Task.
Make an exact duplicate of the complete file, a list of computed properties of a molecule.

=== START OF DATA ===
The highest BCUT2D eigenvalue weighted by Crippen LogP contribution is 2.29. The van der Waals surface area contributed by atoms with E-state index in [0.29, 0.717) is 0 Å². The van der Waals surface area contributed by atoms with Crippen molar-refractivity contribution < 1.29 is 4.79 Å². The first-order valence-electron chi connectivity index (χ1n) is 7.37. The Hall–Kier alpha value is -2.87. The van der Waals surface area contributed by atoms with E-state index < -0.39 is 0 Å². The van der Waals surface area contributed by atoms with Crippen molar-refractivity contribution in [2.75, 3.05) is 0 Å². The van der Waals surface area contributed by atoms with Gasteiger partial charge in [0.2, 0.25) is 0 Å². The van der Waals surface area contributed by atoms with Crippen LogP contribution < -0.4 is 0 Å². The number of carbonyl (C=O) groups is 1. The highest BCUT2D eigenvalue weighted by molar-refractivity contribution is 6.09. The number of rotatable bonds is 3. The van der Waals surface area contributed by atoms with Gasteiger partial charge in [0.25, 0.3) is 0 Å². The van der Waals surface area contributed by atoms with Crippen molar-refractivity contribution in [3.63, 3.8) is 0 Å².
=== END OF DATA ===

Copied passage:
The highest BCUT2D eigenvalue weighted by Crippen LogP contribution is 2.29. The van der Waals surface area contributed by atoms with E-state index in [0.29, 0.717) is 0 Å². The van der Waals surface area contributed by atoms with Crippen molar-refractivity contribution < 1.29 is 4.79 Å². The first-order valence-electron chi connectivity index (χ1n) is 7.37. The Hall–Kier alpha value is -2.87. The van der Waals surface area contributed by atoms with E-state index < -0.39 is 0 Å². The van der Waals surface area contributed by atoms with Crippen molar-refractivity contribution in [2.75, 3.05) is 0 Å². The van der Waals surface area contributed by atoms with Gasteiger partial charge in [0.2, 0.25) is 0 Å². The van der Waals surface area contributed by atoms with Crippen LogP contribution < -0.4 is 0 Å². The number of carbonyl (C=O) groups is 1. The highest BCUT2D eigenvalue weighted by molar-refractivity contribution is 6.09. The number of rotatable bonds is 3. The van der Waals surface area contributed by atoms with Gasteiger partial charge in [0.25, 0.3) is 0 Å². The van der Waals surface area contributed by atoms with Crippen molar-refractivity contribution in [3.63, 3.8) is 0 Å².